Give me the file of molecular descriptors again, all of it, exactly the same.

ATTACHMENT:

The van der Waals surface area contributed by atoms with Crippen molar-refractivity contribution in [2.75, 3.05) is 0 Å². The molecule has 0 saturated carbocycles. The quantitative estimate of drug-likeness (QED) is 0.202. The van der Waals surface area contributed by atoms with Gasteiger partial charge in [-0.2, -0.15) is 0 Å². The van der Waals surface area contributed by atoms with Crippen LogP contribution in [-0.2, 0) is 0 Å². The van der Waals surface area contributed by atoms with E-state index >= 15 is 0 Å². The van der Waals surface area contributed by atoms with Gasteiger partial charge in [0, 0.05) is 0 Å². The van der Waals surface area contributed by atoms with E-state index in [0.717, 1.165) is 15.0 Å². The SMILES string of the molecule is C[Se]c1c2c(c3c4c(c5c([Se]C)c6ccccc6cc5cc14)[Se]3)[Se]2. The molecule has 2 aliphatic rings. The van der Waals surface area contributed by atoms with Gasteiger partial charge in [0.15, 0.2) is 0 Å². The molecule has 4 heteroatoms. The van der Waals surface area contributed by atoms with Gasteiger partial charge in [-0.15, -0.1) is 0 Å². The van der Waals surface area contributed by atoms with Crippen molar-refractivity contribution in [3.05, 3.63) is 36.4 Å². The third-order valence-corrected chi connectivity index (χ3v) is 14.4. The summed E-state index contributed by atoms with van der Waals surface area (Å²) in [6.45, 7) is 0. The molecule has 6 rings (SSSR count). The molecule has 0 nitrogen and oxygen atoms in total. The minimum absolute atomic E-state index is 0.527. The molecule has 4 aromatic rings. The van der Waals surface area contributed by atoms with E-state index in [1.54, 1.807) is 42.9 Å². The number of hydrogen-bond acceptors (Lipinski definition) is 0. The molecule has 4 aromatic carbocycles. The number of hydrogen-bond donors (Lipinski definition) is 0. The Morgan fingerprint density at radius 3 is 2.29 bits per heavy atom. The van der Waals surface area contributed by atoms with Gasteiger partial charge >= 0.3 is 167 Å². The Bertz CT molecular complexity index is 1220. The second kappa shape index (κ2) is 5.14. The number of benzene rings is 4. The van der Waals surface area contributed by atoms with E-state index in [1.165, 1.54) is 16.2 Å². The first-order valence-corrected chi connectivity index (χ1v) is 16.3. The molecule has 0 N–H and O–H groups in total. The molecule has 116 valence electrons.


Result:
The van der Waals surface area contributed by atoms with Crippen molar-refractivity contribution in [2.75, 3.05) is 0 Å². The molecule has 0 saturated carbocycles. The quantitative estimate of drug-likeness (QED) is 0.202. The van der Waals surface area contributed by atoms with Gasteiger partial charge in [-0.2, -0.15) is 0 Å². The van der Waals surface area contributed by atoms with Crippen LogP contribution in [-0.2, 0) is 0 Å². The van der Waals surface area contributed by atoms with E-state index >= 15 is 0 Å². The van der Waals surface area contributed by atoms with Gasteiger partial charge in [0, 0.05) is 0 Å². The van der Waals surface area contributed by atoms with E-state index in [0.717, 1.165) is 15.0 Å². The SMILES string of the molecule is C[Se]c1c2c(c3c4c(c5c([Se]C)c6ccccc6cc5cc14)[Se]3)[Se]2. The molecule has 2 aliphatic rings. The van der Waals surface area contributed by atoms with Gasteiger partial charge in [0.15, 0.2) is 0 Å². The molecule has 4 heteroatoms. The van der Waals surface area contributed by atoms with Gasteiger partial charge in [-0.15, -0.1) is 0 Å². The van der Waals surface area contributed by atoms with Crippen molar-refractivity contribution in [3.05, 3.63) is 36.4 Å². The third-order valence-corrected chi connectivity index (χ3v) is 14.4. The summed E-state index contributed by atoms with van der Waals surface area (Å²) in [6.45, 7) is 0. The molecule has 6 rings (SSSR count). The molecule has 0 nitrogen and oxygen atoms in total. The minimum absolute atomic E-state index is 0.527. The molecule has 4 aromatic rings. The van der Waals surface area contributed by atoms with E-state index in [1.54, 1.807) is 42.9 Å². The number of hydrogen-bond acceptors (Lipinski definition) is 0. The molecule has 4 aromatic carbocycles. The number of hydrogen-bond donors (Lipinski definition) is 0. The Morgan fingerprint density at radius 3 is 2.29 bits per heavy atom. The van der Waals surface area contributed by atoms with Gasteiger partial charge >= 0.3 is 167 Å². The Bertz CT molecular complexity index is 1220. The second kappa shape index (κ2) is 5.14. The number of benzene rings is 4. The van der Waals surface area contributed by atoms with E-state index in [1.165, 1.54) is 16.2 Å². The first-order valence-corrected chi connectivity index (χ1v) is 16.3. The molecule has 0 N–H and O–H groups in total. The molecule has 116 valence electrons.